If a psychological injury in South Australia is caused by or contributed to by employment, then a workers compensation claim through the Return to Work Act 2014 can be submitted. However, a psychological injury claim in this state is dealt with very differently to a physical injury claim. In my opinion, this remains one of the biggest flaws in our workers’ compensation system. Not only is there a tougher test for compensability for psychological injuries, there is a significant discrepancy between the entitlements paid on each accepted claim.

For example, a 40-year-old full-time worker with a 10 per cent whole person impairment for a knee injury sustained at work receives as part of their workers’ compensation claim:

This is in stark comparison to the treatment of a 40-year-old full-time worker with a 10 per cent whole person impairment for a psychological injury sustained at work. They will receive:

After that, they are cut off the workers’ compensation system, with no future treatment paid and no lump sums paid. If they require any future treatment then it will be at their own cost, possibly via Medicare or private health insurance, if they are lucky enough to be able to afford it. If they have been unable to return to work, which is quite possible as a 10 per cent impairment is quite severe under the GEPIC assessment scheme, then income protection and/or Centrelink and/or leave entitlements are the only options for ongoing weekly income.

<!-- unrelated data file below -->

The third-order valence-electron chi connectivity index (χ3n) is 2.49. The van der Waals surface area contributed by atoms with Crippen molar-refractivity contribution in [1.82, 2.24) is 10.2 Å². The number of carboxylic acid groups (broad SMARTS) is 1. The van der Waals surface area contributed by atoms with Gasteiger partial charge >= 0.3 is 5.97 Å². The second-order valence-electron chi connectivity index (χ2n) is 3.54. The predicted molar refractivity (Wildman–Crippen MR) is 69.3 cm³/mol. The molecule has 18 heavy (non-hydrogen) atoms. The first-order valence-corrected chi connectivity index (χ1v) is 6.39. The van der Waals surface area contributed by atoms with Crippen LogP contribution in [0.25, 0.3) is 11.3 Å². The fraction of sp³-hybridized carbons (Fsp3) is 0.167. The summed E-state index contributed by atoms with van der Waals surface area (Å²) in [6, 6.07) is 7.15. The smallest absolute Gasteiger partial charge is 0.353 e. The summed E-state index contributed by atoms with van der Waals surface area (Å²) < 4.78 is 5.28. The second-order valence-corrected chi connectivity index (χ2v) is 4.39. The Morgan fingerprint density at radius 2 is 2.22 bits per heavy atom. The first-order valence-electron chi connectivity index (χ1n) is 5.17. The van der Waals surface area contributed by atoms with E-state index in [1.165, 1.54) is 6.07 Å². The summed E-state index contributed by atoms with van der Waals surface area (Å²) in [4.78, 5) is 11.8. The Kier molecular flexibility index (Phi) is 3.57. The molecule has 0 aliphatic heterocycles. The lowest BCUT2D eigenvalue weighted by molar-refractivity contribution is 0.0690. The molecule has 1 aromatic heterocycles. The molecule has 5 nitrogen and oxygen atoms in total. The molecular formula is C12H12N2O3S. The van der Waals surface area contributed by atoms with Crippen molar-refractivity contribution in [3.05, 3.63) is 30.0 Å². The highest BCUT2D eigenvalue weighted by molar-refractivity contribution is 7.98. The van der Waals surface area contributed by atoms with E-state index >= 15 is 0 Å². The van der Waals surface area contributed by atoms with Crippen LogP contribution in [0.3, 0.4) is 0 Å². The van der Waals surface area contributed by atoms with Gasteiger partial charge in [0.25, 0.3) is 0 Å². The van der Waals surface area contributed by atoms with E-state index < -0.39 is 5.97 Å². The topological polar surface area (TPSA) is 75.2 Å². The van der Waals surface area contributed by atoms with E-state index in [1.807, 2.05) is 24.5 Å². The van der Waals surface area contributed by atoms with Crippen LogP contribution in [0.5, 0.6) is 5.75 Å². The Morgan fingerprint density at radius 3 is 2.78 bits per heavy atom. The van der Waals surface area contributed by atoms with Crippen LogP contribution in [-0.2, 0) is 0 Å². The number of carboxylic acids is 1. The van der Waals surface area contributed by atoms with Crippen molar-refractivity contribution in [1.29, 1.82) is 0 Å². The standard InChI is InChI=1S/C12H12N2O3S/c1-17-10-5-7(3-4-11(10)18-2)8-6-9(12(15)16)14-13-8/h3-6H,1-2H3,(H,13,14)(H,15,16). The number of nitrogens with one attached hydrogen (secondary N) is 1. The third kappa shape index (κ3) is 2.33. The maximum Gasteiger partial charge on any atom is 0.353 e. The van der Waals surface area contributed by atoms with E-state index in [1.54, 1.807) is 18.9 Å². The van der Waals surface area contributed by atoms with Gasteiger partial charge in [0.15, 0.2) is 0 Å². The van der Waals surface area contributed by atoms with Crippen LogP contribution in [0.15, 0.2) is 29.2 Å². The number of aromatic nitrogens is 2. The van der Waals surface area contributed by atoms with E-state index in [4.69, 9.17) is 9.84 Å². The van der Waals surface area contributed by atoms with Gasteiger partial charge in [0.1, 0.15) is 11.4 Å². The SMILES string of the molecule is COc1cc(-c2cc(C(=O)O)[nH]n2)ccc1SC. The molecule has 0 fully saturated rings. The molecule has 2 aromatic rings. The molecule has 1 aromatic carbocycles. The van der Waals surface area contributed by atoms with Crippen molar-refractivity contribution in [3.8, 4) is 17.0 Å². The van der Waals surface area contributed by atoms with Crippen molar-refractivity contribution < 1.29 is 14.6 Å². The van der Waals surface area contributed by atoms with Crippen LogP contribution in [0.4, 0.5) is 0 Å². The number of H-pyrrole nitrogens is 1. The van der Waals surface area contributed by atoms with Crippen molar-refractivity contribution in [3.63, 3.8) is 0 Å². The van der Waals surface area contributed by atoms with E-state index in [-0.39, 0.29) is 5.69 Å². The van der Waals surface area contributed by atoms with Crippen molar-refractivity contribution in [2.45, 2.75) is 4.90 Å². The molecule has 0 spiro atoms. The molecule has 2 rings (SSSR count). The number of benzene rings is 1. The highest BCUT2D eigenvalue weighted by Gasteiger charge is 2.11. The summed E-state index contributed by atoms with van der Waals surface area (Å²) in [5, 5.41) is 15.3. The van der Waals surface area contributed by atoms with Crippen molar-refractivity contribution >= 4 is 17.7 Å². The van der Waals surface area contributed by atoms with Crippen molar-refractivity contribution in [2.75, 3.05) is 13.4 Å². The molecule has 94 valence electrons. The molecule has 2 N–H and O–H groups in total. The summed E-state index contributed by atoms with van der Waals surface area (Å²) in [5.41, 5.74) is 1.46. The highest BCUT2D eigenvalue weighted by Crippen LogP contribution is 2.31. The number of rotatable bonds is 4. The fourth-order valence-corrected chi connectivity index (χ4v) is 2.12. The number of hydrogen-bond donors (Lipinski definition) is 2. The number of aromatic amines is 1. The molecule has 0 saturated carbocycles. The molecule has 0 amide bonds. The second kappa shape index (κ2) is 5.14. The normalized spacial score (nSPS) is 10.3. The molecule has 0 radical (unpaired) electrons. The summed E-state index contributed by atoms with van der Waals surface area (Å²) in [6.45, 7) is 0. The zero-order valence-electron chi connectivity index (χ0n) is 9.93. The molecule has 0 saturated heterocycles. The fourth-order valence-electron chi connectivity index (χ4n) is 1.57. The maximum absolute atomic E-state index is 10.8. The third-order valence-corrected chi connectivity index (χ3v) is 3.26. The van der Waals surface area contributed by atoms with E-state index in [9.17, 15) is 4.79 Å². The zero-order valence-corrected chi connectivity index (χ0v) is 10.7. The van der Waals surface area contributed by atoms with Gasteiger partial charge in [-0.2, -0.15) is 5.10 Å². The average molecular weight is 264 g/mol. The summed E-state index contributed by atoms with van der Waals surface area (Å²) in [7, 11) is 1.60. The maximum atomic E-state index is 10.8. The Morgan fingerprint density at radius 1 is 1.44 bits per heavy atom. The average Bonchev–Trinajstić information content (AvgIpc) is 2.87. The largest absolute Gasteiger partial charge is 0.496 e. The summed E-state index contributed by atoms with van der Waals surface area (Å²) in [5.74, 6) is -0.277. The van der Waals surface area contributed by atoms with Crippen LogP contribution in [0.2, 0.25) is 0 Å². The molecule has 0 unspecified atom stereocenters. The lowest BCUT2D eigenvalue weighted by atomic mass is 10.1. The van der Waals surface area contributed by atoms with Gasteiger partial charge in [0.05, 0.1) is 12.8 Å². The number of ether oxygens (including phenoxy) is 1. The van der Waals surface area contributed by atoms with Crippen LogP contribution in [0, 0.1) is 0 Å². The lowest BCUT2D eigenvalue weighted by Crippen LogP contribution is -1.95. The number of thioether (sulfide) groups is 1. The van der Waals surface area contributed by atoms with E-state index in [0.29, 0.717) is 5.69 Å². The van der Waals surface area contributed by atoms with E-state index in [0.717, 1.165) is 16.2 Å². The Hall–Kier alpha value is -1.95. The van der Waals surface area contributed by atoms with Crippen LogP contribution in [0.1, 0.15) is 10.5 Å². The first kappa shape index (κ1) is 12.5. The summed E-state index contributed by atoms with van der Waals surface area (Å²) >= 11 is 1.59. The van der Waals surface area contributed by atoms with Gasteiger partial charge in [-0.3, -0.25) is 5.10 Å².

In South Australia, unless an assessment of whole person impairment is 30 per cent or greater for physical or psychological injuries, then weekly payments and medical expenses are cut off after the nominated timeframes, but the physically injured get monetary compensation to acknowledge the permanency and the severity of their injury, and the psychologically injured do not. They get nothing further.

The Return to Work Act also changed the goal posts for a psychologically injured worker to even have a claim. The test now for an injury to be compensable is different and tougher for those with psychological injuries. Whereas a worker suffering from a physical injury only needs to prove that employment was ‘a significant contributing cause’ of the injury, a worker suffering psychologically needs to prove that their employment was ‘the significant contributing cause’ of the injury.

In reality, the effect of this distinction is that those with physical injuries are much more likely to have their claims accepted as the causal link with employment is easier to prove. Yet again a psychologically injured worker faces clear discrimination, unnecessarily and unjustifiably, given the tests used to be the same under prior legislation.